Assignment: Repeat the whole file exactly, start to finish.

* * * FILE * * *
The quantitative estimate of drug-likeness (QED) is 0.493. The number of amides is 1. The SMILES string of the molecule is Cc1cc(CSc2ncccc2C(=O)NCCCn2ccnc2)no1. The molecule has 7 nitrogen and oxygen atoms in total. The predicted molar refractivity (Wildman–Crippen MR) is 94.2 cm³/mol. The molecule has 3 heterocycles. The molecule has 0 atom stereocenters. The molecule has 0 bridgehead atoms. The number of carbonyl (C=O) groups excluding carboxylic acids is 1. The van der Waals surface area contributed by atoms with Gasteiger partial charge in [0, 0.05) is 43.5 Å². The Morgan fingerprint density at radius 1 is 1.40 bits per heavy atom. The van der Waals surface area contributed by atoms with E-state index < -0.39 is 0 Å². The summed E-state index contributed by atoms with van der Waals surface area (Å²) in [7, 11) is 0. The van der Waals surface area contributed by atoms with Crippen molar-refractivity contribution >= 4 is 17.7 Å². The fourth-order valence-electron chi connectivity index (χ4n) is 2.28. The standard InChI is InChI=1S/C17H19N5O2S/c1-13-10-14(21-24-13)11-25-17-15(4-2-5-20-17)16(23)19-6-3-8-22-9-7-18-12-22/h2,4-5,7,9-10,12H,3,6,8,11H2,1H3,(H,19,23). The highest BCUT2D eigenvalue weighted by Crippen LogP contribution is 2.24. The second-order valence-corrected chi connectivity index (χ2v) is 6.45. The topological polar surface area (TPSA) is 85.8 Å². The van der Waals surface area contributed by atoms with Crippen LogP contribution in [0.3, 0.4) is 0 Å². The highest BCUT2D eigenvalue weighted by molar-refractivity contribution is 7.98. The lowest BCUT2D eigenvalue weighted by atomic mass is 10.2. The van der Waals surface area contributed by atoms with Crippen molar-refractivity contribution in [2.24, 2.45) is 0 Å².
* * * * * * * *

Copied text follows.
The quantitative estimate of drug-likeness (QED) is 0.493. The number of amides is 1. The SMILES string of the molecule is Cc1cc(CSc2ncccc2C(=O)NCCCn2ccnc2)no1. The molecule has 7 nitrogen and oxygen atoms in total. The predicted molar refractivity (Wildman–Crippen MR) is 94.2 cm³/mol. The molecule has 3 heterocycles. The molecule has 0 atom stereocenters. The molecule has 0 bridgehead atoms. The number of carbonyl (C=O) groups excluding carboxylic acids is 1. The van der Waals surface area contributed by atoms with Gasteiger partial charge in [0, 0.05) is 43.5 Å². The Morgan fingerprint density at radius 1 is 1.40 bits per heavy atom. The van der Waals surface area contributed by atoms with E-state index < -0.39 is 0 Å². The summed E-state index contributed by atoms with van der Waals surface area (Å²) in [7, 11) is 0. The van der Waals surface area contributed by atoms with Crippen molar-refractivity contribution >= 4 is 17.7 Å². The fourth-order valence-electron chi connectivity index (χ4n) is 2.28. The standard InChI is InChI=1S/C17H19N5O2S/c1-13-10-14(21-24-13)11-25-17-15(4-2-5-20-17)16(23)19-6-3-8-22-9-7-18-12-22/h2,4-5,7,9-10,12H,3,6,8,11H2,1H3,(H,19,23). The highest BCUT2D eigenvalue weighted by Crippen LogP contribution is 2.24. The second-order valence-corrected chi connectivity index (χ2v) is 6.45. The topological polar surface area (TPSA) is 85.8 Å². The van der Waals surface area contributed by atoms with Crippen LogP contribution in [0.3, 0.4) is 0 Å². The highest BCUT2D eigenvalue weighted by molar-refractivity contribution is 7.98. The lowest BCUT2D eigenvalue weighted by atomic mass is 10.2. The van der Waals surface area contributed by atoms with Crippen molar-refractivity contribution in [2.24, 2.45) is 0 Å².